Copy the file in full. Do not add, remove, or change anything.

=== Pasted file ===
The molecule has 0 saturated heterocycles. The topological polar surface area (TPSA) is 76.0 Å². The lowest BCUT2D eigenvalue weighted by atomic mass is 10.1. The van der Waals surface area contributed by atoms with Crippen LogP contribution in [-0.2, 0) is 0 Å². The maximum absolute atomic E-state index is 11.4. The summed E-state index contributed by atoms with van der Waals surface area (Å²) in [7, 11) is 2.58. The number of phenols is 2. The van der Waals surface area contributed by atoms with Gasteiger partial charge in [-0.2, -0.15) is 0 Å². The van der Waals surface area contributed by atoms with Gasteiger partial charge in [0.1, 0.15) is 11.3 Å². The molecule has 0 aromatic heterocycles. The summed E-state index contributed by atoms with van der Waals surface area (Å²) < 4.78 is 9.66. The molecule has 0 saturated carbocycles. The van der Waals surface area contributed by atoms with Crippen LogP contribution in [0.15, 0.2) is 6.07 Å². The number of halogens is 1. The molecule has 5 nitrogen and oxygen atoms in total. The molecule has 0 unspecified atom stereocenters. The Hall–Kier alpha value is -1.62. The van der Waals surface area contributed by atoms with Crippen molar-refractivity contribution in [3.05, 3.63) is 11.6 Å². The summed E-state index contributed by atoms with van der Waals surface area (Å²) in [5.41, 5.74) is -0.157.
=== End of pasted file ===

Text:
The molecule has 0 saturated heterocycles. The topological polar surface area (TPSA) is 76.0 Å². The lowest BCUT2D eigenvalue weighted by atomic mass is 10.1. The van der Waals surface area contributed by atoms with Crippen LogP contribution in [-0.2, 0) is 0 Å². The maximum absolute atomic E-state index is 11.4. The summed E-state index contributed by atoms with van der Waals surface area (Å²) in [7, 11) is 2.58. The number of phenols is 2. The van der Waals surface area contributed by atoms with Gasteiger partial charge in [-0.2, -0.15) is 0 Å². The van der Waals surface area contributed by atoms with Gasteiger partial charge in [0.1, 0.15) is 11.3 Å². The molecule has 0 aromatic heterocycles. The summed E-state index contributed by atoms with van der Waals surface area (Å²) < 4.78 is 9.66. The molecule has 0 saturated carbocycles. The van der Waals surface area contributed by atoms with Crippen LogP contribution in [0.15, 0.2) is 6.07 Å². The number of halogens is 1. The molecule has 5 nitrogen and oxygen atoms in total. The molecule has 0 unspecified atom stereocenters. The Hall–Kier alpha value is -1.62. The van der Waals surface area contributed by atoms with Crippen molar-refractivity contribution in [3.05, 3.63) is 11.6 Å². The summed E-state index contributed by atoms with van der Waals surface area (Å²) in [5.41, 5.74) is -0.157.